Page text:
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A Quick Guide to Landlord Legal Obligations
- What Are Landlords Obligated to Fix?
- Are Right to Rent Checks a Legal Requirement?
- Is It Illegal for a Landlord Not to Protect Deposit?
- What Must a Landlord Provide by Law UK
- Tenancy Deposit
- How to Rent Guide
- Energy Performance Certificate (EPC)
- Do Landlords Have to Do Gas Safety Certificate Every Year?
- Landlord Legal Requirements for Electrical Safety
- Are Landlord’s Responsible for Fire Safety?
What Are Landlords Obligated to Fix?
Section 11 of the landlord and tenant act 1985 clearly outlines a landlord’s obligation towards repairing the rental property. The regulations state that a landlord must attend to matters relating to the external structure of the rental. Of course, tenants can make requests to their landlord for remedial work to be carried out, in which cases the owner must be afforded “reasonable time” to conduct the appropriate work, with consideration being given to the specific nature of the request and what the repairs involve.
With this being said, tenants are responsible for bringing any urgent repairs to their landlord’s attention, as they cannot be expected to attend to matters they are not aware of. Naturally, the landlord will carry out periodic inspections of the rental property, however waiting until the landlord finds an issue can give it time to worsen, only making the costs and time needed for repairs greater.
Are Right to Rent Checks a Legal Requirement?
This only applies in England. It’s where landlords have to check a prospective tenants immigration status to ensure that they are able to rent in England. Landlords are obligated t conduct a right to rent check on any tenant that is over the age of 1, seeing the owner scrutinise a series of identification documents to verify the applicants right to rent within the UK. If a landlord neglects to carry out these checks and is letting to a tenant that does not possess the right to rent, the landlord could face a fine of up to £3,000.
Is It Illegal for a Landlord Not to Protect Deposit?
A Landlord’s obligations dictate they must enter their tenant’s security deposit into a deposit protection scheme within 30 days of the amounts being taken. If a landlord is found to have failed to protect the deposit, if legal action is pursued by the tenant they could be made to pay as much as three times the taken amounts back in compensation. After the introduction of the tenant fees act owners are also prohibited from requesting more than five weeks rent for the security deposit in most cases. However, if the amount paid by the occupants each year in rent surpasses £50,000, the landlords is permitted to ask for as much as six weeks rent for the security deposit.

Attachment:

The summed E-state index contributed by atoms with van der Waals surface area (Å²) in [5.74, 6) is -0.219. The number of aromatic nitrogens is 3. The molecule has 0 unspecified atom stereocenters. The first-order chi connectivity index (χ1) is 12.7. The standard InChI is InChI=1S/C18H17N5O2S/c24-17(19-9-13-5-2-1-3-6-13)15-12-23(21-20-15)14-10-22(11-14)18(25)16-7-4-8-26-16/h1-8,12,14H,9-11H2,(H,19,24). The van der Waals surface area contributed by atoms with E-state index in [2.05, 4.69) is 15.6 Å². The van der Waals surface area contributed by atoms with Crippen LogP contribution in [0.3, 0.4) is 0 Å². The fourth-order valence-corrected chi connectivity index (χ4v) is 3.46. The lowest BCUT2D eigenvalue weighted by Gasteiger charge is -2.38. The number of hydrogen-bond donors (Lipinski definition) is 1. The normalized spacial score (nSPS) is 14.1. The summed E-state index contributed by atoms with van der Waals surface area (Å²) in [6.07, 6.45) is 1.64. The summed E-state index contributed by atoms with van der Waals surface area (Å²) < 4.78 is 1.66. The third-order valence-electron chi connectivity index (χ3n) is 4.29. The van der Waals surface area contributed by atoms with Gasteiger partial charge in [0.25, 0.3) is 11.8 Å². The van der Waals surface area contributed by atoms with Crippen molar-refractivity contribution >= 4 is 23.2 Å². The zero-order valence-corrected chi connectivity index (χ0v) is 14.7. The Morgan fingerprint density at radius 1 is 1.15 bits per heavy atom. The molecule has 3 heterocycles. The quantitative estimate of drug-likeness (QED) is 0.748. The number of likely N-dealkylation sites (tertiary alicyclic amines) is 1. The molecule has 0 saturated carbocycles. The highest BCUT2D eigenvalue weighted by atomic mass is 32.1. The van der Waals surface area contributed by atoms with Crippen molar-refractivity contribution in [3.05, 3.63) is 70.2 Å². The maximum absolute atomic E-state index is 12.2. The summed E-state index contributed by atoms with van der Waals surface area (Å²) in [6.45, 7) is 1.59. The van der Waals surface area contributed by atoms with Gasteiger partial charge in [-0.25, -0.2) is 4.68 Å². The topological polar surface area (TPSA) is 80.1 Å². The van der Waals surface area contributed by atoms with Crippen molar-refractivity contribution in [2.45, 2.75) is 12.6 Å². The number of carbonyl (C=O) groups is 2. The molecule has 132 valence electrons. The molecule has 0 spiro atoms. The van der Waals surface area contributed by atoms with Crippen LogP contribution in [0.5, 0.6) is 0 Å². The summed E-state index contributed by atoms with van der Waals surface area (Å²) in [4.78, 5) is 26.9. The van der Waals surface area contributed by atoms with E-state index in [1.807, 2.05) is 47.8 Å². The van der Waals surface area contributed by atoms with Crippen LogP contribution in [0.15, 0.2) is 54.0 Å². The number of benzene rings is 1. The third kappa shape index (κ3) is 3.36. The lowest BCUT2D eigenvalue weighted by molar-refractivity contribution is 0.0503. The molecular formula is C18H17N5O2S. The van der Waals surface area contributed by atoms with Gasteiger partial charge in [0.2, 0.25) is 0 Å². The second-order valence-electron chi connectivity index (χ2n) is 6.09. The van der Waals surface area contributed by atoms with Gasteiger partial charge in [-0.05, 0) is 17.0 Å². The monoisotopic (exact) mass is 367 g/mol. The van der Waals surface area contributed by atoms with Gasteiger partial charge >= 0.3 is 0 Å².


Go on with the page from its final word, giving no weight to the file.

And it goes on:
What Must a Landlord Provide by Law UK
The deposit your tenant provides must be paid into a government-approved deposit scheme within 30 days. Tenants must be informed where their money was deposited and when, along with a contact address.
How to Rent Guide
You must give a copy of the Government’s official How to Rent Guide to any new tenant. This document clearly outlines the entire renting process for tenants, offering them crucial support and allowing them to make informed steps when they need it most.
Energy Performance Certificate (EPC)
You must issue tenants with an EPC when they move in. This gives them an idea of how environmentally-friendly the property is and how much, and how much tenants can expect to pay in utility bills.
Do Landlords Have to Do Gas Safety Certificate Every Year?
An annual gas inspection must be held and the results shown to your tenants. In fact, they should be handed a copy of the gas safety certificate for their own records. The certificate is only valid if the safety check has been completed by a Gas Sure engineer.
Landlord Legal Requirements for Electrical Safety
All appliances, such as the kettle, toaster, lights etc must be tested at the start of each new tenancy. All appliances must be in line with EU law – those that are will have a CE mark. Unlike with gas there is no need for an annual test, but appliances in HMOs (which have a high tenancy turn-over) must be tested every five years.
Are Landlord’s Responsible for Fire Safety?
All tenancies must be fitted with a smoke alarm on every floor and a carbon monoxide detector in any room where a fire or the boiler sits. There must also be escape routes and the fabric on any furniture, such as sofas and chairs, must be marked ‘fire safe.’ Regular fire drills must be carried out for a HMO property, safety blankets and fire extinguishers must also be provided in these larger rented houses.
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